Font SelectionThere are an unbelievably large number of fonts available in online book composition tools. Using more than a few is normally a mistake. Multiple fonts tend to be visually confusing, though not until the physical publication is in hand. I strive to use no more than two or maybe three in a composition. When I use more than one, it needs to be for a reason, such as title and body font.
In my most recent publication, covering our New England / Canada cruise, I used three fonts:
- Times New Roman - A very popular serif font. This font has stood the test of time for use in body text, where the serif's can make for easier, more comfortable reading (or so I have been told).
- Verdana - A modern sans-serif font designed to be easier to read at small sizes on low resolution screens than the traditional Helvetica. It results in longer blocks of text at a given font size.
- Arial - A simple, compact sans-serif font. It is used extensively in PC software and is very similar to Helvetica, without needing a Helvetica license.
The list of fonts above, is shown using each of the three fonts, almost. Times New Roman is actually shown in Times as the Blogger software doesn't offer Times New Roman, they are different, but very hard to tell apart in actual use. The listing does give an example of the effect of mixing fonts.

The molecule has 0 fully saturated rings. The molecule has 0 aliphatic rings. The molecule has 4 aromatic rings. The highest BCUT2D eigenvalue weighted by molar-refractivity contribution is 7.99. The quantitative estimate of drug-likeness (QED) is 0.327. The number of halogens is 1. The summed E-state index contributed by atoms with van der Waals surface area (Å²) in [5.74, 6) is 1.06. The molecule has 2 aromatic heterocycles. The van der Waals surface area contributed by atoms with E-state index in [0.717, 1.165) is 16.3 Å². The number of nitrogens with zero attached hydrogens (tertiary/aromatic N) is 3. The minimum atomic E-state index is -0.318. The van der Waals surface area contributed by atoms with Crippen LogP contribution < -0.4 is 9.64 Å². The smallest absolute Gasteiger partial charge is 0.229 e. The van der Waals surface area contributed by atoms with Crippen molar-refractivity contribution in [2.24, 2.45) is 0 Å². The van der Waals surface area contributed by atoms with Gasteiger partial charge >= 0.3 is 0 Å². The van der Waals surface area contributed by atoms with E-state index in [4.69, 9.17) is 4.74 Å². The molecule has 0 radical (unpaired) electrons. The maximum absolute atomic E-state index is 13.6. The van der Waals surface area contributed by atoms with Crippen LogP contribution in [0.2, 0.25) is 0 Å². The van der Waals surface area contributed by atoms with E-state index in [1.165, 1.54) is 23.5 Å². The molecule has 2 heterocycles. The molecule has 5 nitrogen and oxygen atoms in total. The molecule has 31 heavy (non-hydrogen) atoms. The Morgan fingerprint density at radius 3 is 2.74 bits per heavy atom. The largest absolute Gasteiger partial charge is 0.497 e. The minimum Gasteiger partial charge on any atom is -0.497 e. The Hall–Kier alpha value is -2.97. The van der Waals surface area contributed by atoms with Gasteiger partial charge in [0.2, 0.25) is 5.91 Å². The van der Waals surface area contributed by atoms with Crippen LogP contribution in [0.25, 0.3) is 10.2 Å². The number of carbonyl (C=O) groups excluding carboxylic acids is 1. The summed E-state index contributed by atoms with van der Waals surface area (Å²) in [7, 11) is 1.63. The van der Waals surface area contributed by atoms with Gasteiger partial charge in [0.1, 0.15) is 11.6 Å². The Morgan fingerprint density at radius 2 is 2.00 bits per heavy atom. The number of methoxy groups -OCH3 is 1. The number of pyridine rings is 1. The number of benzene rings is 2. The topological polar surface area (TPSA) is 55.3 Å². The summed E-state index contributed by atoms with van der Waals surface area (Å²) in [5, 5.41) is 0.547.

I don't use Helvetica as my sans-serif font as it is not available on AdoramaPix. Most likely because of the license fee issue.
Times New Roman is by far the most common font used. I like it for body text and sometimes headers,
Verdana was limited to small captions where I wanted better readability in a small font.
While I used three fonts, I restricted Arial to page numbers which I wanted to be very small and compact. It is the most compact of my fonts so It is what I used for the tiny text.
Font size can be varied tremendously. Typically varied one point (1/72 of an inch) at a time. This leads to the temptation to pick locally optimum sizes. The one that looks just right in a particular spot and is unique to the page. A proliferation of sizes leads to what will appear as an amateurish creation. Having a set of standard sizes and uses helps to make the book look professional. Different sizes for different purposes are fine, but a header on one page should be the same as a header on the next and so on. This leads me to want to pick the right size for each type of text block.
Picking the "right" size for a photobook can be a bit complicated. When viewed on screen the fonts usually appear smaller and harder to read than when printed. A normal printed page might have 6 to 8 lines per inch This translates to 12 point font for 6 lines per inch, or 10 point font leads to about 7 lines per inch, assuming tight line spacing. The complication is that AdoramaPix's software definition of size is independent from the size of the book; the finished size of the book is a huge modifier on font size.
When I set text to 10 point size, I end up with about 6 lines per inch when printed in the large format (9x12). The line spacing is fairly loose, so the font is pretty accurately sized when printed large. The smaller versions change this entirely.
Here are the font sizes I used in the Canada book:
- Front Cover Title - 60pt Times New Roman
- Front Cover Sub-Title - 36pt Times New Roman
- Spine - 38pt Times New Roman
- Section Titles - 60pt Times New Roman
- Section Description - 16pt Times New Roman
- Descriptive Text Block 10pt Verdana
- Back Cover Fine Print - 8pt Verdana
- Page Numbers - 8pt Arial
None of these printed "too small," in hindsight, the Section Descriptions could easily have been 14pt.